|The drink of all eight man front coaches!|
Rip/Liz cover three is a great adaptation to defending the spread offense, but does have one drawback, and that is that your force player is responsible for the vertical of the number two receiver. But Duece, that's no different than in any Quarters coverage scheme, so what's the big deal??? The big deal is the Quarters coverage force player is doing this from a depth of eight to 12 yards. In the eight man front, with a one high safety look, these players are doing their job from an invert depth of five yards off the LOS. This means that these players, must make their reads very quickly. The other issue, is that the outside safeties (OSS's) must align in outside leverage on the number two receiver, which means they can be out leveraged to be able to engage in their role as the force player.
|SS has a long way to go to force the ball, but must also handle the vertical of #2|
The way my staff and I handled this issue, was in a couple of ways. The first thing we did was not to change anything but the way our defensive line (DL) would play, a topic that we've already talked about, the Two-Gap/One-Gap scheme better known as TGOG. We would set the three technique to the field, so that the DE to the field side would be a one-gap player, thereby having him come up field hard and "box in" the play.
Another thing we did to add confusion was the 3-3 stack front talked about earlier, and we simply had the DE's play the two gap responsiblility and had the two tackles attack the A gaps in tandem based on our call.
Defending the Inside Run
Now, the 46 Nickel was something that was born out of this, but how I actually got in the 46 was very interesting. At first, the idea was to simply have the tackles align in three techniques and be one gap players as well as letting the DE's align in wide nine techniques and also play a one-gap technique. The strong side LB would walk down and stand over the nose while the weak side LB stacked behind as shown below:
|Sam rushed based on call (strong/weak/right/left), Mike responsible for A gap away from call|
|Bringing Mike and dropping Sam yielded some good results!|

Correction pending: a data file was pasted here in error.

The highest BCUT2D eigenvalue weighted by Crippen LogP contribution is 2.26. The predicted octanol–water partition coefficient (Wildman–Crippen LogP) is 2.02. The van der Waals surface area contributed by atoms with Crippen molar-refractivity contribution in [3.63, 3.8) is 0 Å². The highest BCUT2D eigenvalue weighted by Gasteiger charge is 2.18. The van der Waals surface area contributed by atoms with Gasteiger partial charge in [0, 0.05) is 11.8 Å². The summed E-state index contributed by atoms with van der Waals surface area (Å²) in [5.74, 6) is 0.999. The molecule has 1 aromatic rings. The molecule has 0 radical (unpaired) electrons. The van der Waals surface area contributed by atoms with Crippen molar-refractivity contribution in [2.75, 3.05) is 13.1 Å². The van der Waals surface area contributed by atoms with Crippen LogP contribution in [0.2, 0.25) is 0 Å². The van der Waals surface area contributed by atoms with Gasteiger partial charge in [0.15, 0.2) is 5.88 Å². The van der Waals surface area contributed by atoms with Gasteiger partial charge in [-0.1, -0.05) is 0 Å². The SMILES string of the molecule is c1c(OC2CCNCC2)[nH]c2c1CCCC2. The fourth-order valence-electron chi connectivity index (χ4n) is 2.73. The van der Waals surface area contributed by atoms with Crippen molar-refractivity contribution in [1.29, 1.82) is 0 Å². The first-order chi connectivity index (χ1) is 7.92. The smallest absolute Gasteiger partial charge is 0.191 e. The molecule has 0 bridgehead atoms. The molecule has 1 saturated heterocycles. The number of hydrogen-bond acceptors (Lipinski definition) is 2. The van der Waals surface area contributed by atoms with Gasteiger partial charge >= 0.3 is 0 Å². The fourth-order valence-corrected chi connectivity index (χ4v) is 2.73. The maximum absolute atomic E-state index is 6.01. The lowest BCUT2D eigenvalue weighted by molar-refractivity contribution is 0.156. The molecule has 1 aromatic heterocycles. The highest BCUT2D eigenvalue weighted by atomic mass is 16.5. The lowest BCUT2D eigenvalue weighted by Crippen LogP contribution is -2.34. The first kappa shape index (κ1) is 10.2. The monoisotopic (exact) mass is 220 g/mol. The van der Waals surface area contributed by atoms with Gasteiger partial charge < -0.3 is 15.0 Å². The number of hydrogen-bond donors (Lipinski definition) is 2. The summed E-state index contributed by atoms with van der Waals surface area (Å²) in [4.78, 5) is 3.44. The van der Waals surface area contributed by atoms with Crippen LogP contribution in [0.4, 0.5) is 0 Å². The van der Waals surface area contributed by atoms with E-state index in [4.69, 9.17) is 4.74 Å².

The fire zone coverage was an easy install because relatively little changed for the underneath droppers. The only changes were that to the weak side or the short side, these defenders would play pure man to man defense. On the strong side, or wide side of the defense we used fire zone principles with a true number two dropper (SS) and a number three dropper (Mike/Sam-whoever dropped). So the final outcome would look like the illustration below:
Because of our athleticism at DE, we eventually went pure cover one for simplicity's sake. As you can clearly see, you can run the fire zone concept from this look quite easily.
The three, zero, three alignment freed up our LB's to play the run so much better because it eliminated the double teams that are present when you leave two gaps open instead of one. Once this was installed teams really struggled to run on us. We did give up some passes across the middle, and we began mixing in some cover one. We could do this because of the wide DE's as we could use them to force now.
A lot of folks would argue, "Duece you are no longer really a 4-2 anymore!", to which I would say, no we are, we just had to use some tricks to make things work better for us in areas where we did not match up very well. I think this is the goal of any good coach, as the idea that you must "stick to the scheme" will eventually get you fired. Adaptation and teaching are what are traits of all good football coaches. This ability to "make the parts work" is essential in finding success. For us, the schemes shown above took a defense that was giving up an average of 450 yards per game of total offense and allowed us to reduce that number to around 240 yards per game. Still not great, but the schemes helped to stop the bleeding. I know, scheme isn't everything, but when you are teaching the players correctly, and their God given abilities are failing them, you have to try to find ways around these deficiencies to try and find success. These schemes did just that.
In the last post, I'm going to discuss the role of the free safety (FS) in making the eight man front successful against the spread. I hope you find these post insightful as you do your off season homework. Remember champions are not made overnight!